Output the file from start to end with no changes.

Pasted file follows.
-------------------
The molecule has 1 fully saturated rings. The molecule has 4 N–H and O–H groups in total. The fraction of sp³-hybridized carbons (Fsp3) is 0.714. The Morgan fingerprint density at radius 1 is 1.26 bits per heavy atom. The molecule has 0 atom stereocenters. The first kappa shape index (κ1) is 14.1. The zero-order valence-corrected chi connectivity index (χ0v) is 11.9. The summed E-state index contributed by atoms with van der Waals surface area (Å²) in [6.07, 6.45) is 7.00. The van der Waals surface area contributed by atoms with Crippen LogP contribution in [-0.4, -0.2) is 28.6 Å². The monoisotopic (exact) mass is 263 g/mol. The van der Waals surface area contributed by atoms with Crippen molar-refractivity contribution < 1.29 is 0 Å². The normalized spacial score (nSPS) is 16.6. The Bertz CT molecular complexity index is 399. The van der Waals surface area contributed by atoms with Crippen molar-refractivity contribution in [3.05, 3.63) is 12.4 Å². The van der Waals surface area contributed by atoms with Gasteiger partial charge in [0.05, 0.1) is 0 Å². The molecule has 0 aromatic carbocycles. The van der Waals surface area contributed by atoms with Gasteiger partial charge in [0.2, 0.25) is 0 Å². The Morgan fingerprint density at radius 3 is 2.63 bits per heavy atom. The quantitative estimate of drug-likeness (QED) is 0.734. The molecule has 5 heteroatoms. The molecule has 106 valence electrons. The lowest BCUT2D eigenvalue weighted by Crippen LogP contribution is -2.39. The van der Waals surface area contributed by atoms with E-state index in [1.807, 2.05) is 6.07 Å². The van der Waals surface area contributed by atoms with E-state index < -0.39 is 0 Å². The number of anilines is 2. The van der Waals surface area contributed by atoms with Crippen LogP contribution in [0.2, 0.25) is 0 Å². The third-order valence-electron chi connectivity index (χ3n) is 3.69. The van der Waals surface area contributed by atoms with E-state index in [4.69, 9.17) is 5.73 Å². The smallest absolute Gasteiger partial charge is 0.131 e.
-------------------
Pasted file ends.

The molecule has 1 fully saturated rings. The molecule has 4 N–H and O–H groups in total. The fraction of sp³-hybridized carbons (Fsp3) is 0.714. The Morgan fingerprint density at radius 1 is 1.26 bits per heavy atom. The molecule has 0 atom stereocenters. The first kappa shape index (κ1) is 14.1. The zero-order valence-corrected chi connectivity index (χ0v) is 11.9. The summed E-state index contributed by atoms with van der Waals surface area (Å²) in [6.07, 6.45) is 7.00. The van der Waals surface area contributed by atoms with Crippen LogP contribution in [-0.4, -0.2) is 28.6 Å². The monoisotopic (exact) mass is 263 g/mol. The van der Waals surface area contributed by atoms with Crippen molar-refractivity contribution < 1.29 is 0 Å². The normalized spacial score (nSPS) is 16.6. The Bertz CT molecular complexity index is 399. The van der Waals surface area contributed by atoms with Crippen molar-refractivity contribution in [3.05, 3.63) is 12.4 Å². The van der Waals surface area contributed by atoms with Gasteiger partial charge in [0.05, 0.1) is 0 Å². The molecule has 0 aromatic carbocycles. The van der Waals surface area contributed by atoms with Gasteiger partial charge in [0.2, 0.25) is 0 Å². The Morgan fingerprint density at radius 3 is 2.63 bits per heavy atom. The quantitative estimate of drug-likeness (QED) is 0.734. The molecule has 5 heteroatoms. The molecule has 106 valence electrons. The lowest BCUT2D eigenvalue weighted by Crippen LogP contribution is -2.39. The van der Waals surface area contributed by atoms with E-state index in [1.807, 2.05) is 6.07 Å². The van der Waals surface area contributed by atoms with E-state index < -0.39 is 0 Å². The number of anilines is 2. The van der Waals surface area contributed by atoms with Crippen LogP contribution in [0.2, 0.25) is 0 Å². The third-order valence-electron chi connectivity index (χ3n) is 3.69. The van der Waals surface area contributed by atoms with E-state index in [4.69, 9.17) is 5.73 Å². The smallest absolute Gasteiger partial charge is 0.131 e.